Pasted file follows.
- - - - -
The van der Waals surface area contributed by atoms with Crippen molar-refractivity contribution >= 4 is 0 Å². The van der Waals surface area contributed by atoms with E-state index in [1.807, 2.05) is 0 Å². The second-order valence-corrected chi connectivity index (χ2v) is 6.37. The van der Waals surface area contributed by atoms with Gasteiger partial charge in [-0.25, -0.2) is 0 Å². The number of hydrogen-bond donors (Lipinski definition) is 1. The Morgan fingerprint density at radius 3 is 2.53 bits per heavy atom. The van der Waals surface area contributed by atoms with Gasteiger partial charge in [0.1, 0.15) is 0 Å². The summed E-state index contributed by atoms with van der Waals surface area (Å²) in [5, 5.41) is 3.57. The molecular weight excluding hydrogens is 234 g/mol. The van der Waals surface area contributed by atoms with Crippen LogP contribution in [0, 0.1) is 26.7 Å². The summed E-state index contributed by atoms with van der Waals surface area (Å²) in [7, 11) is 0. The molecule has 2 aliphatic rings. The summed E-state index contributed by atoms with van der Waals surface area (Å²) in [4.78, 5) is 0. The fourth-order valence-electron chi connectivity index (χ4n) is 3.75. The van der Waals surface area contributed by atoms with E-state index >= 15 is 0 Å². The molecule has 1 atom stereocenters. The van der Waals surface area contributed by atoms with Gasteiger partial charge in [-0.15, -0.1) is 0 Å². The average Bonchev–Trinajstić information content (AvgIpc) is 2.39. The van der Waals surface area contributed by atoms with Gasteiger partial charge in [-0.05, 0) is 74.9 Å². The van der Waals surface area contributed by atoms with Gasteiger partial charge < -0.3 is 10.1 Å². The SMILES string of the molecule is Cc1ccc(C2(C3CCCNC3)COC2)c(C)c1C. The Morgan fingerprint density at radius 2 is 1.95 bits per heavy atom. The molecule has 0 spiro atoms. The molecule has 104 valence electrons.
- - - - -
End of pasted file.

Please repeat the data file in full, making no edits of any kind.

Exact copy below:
The van der Waals surface area contributed by atoms with Crippen molar-refractivity contribution >= 4 is 0 Å². The van der Waals surface area contributed by atoms with E-state index in [1.807, 2.05) is 0 Å². The second-order valence-corrected chi connectivity index (χ2v) is 6.37. The van der Waals surface area contributed by atoms with Gasteiger partial charge in [-0.25, -0.2) is 0 Å². The number of hydrogen-bond donors (Lipinski definition) is 1. The Morgan fingerprint density at radius 3 is 2.53 bits per heavy atom. The van der Waals surface area contributed by atoms with Gasteiger partial charge in [0.1, 0.15) is 0 Å². The summed E-state index contributed by atoms with van der Waals surface area (Å²) in [5, 5.41) is 3.57. The molecular weight excluding hydrogens is 234 g/mol. The van der Waals surface area contributed by atoms with Crippen LogP contribution in [0, 0.1) is 26.7 Å². The summed E-state index contributed by atoms with van der Waals surface area (Å²) in [7, 11) is 0. The molecule has 2 aliphatic rings. The summed E-state index contributed by atoms with van der Waals surface area (Å²) in [4.78, 5) is 0. The fourth-order valence-electron chi connectivity index (χ4n) is 3.75. The van der Waals surface area contributed by atoms with E-state index >= 15 is 0 Å². The molecule has 1 atom stereocenters. The van der Waals surface area contributed by atoms with Gasteiger partial charge in [-0.15, -0.1) is 0 Å². The average Bonchev–Trinajstić information content (AvgIpc) is 2.39. The van der Waals surface area contributed by atoms with Gasteiger partial charge in [-0.05, 0) is 74.9 Å². The van der Waals surface area contributed by atoms with Gasteiger partial charge < -0.3 is 10.1 Å². The SMILES string of the molecule is Cc1ccc(C2(C3CCCNC3)COC2)c(C)c1C. The Morgan fingerprint density at radius 2 is 1.95 bits per heavy atom. The molecule has 0 spiro atoms. The molecule has 104 valence electrons.